Lent Madness: Barnabas vs. Elmo
March 2, 2016 Comments Off on Lent Madness: Barnabas vs. Elmo
From Lent Madness :
Yesterday, on the Lent Madness version of Super Tuesday, Frances Joseph-Gaudet left John Mason Neale singing the blues as she handily defeated him 68% to 32% to advance to the Saintly Sixteen, where she’ll face Sojourner Truth.
On the St. Luke’s Blog, Frances comparably secured 67% of the vote!
Today’s match up:
Elmo, Bishop of Formium, was martyred in 303 in Italy. He is one of the Fourteen Holy Helpers. Also known as Erasmus, Elmo fled Formium during the Diocletian persecutions. Legend tells us an angel commanded Elmo to return and proclaim his faith.
During his journey back to Formium, he encountered two soldiers who inquired about his faith. When he confessed he was a Christian, Elmo was promptly arrested and tortured. Depending upon the source material, Elmo was bound in iron chains, put into a pit filled with snakes and worms, sprayed with boiling oil, covered with sulfur and/or molten metal, thrown into a barrel studded with spikes and rolled off the top of a mountain, drawn and quartered by horses, and/or seated and baked in an oven.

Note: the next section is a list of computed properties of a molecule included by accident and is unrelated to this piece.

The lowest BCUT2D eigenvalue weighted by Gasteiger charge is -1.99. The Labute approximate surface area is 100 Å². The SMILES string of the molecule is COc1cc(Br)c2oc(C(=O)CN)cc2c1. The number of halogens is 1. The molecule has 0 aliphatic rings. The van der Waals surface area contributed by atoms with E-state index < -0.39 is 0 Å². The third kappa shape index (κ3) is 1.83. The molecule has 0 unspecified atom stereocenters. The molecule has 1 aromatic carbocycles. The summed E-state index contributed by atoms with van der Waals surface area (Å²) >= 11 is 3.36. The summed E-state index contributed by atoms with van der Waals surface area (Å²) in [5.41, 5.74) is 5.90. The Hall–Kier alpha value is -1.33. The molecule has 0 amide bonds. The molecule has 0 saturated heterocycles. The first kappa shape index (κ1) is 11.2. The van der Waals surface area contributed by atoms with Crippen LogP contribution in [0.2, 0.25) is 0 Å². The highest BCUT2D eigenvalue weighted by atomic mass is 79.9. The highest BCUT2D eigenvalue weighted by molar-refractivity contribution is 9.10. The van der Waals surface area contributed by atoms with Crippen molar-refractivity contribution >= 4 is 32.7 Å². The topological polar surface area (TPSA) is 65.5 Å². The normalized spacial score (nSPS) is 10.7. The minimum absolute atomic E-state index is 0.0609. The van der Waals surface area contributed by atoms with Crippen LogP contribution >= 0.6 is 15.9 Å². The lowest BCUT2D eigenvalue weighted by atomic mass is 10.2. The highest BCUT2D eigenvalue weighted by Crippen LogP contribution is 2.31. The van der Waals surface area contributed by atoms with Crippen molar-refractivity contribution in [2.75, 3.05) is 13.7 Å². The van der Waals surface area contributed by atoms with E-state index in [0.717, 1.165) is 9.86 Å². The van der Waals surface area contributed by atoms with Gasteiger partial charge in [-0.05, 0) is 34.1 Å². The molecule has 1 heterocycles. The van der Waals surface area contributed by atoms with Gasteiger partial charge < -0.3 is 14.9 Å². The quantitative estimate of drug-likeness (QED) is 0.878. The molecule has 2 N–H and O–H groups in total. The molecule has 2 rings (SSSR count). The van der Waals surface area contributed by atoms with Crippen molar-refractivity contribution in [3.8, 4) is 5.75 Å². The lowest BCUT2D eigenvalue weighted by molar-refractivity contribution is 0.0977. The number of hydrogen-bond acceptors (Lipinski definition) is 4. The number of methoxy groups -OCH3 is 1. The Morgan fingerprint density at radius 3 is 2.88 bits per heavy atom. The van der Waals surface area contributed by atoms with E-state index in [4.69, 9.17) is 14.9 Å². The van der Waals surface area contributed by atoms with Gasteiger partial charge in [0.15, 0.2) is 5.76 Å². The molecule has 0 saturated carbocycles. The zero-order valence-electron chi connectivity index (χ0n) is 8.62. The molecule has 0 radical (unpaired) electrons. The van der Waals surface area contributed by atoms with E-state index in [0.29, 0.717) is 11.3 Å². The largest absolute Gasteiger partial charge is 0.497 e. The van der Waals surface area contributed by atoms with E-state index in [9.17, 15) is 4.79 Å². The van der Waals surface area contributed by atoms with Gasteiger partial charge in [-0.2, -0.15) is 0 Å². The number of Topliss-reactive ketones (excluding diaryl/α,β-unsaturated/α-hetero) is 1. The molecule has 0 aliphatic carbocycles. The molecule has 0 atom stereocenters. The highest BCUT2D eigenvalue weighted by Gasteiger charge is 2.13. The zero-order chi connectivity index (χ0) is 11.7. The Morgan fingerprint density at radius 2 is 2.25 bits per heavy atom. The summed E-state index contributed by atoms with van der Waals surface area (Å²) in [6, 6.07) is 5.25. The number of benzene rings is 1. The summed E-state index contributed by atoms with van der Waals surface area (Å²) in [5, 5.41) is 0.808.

Throughout Acts, Barnabas is a model of grace and compassion. In our first encounter with him, he is singled out among the believers as one who sold a field that belonged to him and laid the proceeds at the apostles’ feet. Barnabas is the first to welcome Saul/Paul to the community in Jerusalem. Although the other disciples shunned Saul/Paul out of fear that he had not really become a disciple, Barnabas vouched for him and allayed their fears.
Perhaps nothing speaks to Barnabas’s graciousness so much as his ability to work with the notoriously prickly Apostle Paul. After welcoming Saul into the community in Jerusalem, Barnabas went to Antioch to lead the church there. He invited Saul (now known as Paul) to co-pastor the community. They worked together in Antioch for one year. According to Acts, Paul’s so-called “First Missionary Journey” was actually not Paul’s at all. Acts lists Barnabas first, as the one set apart for the journey. In one particularly telling episode, the residents of Lystra describe Barnabas as Zeus and Paul as Hermes....Read more here.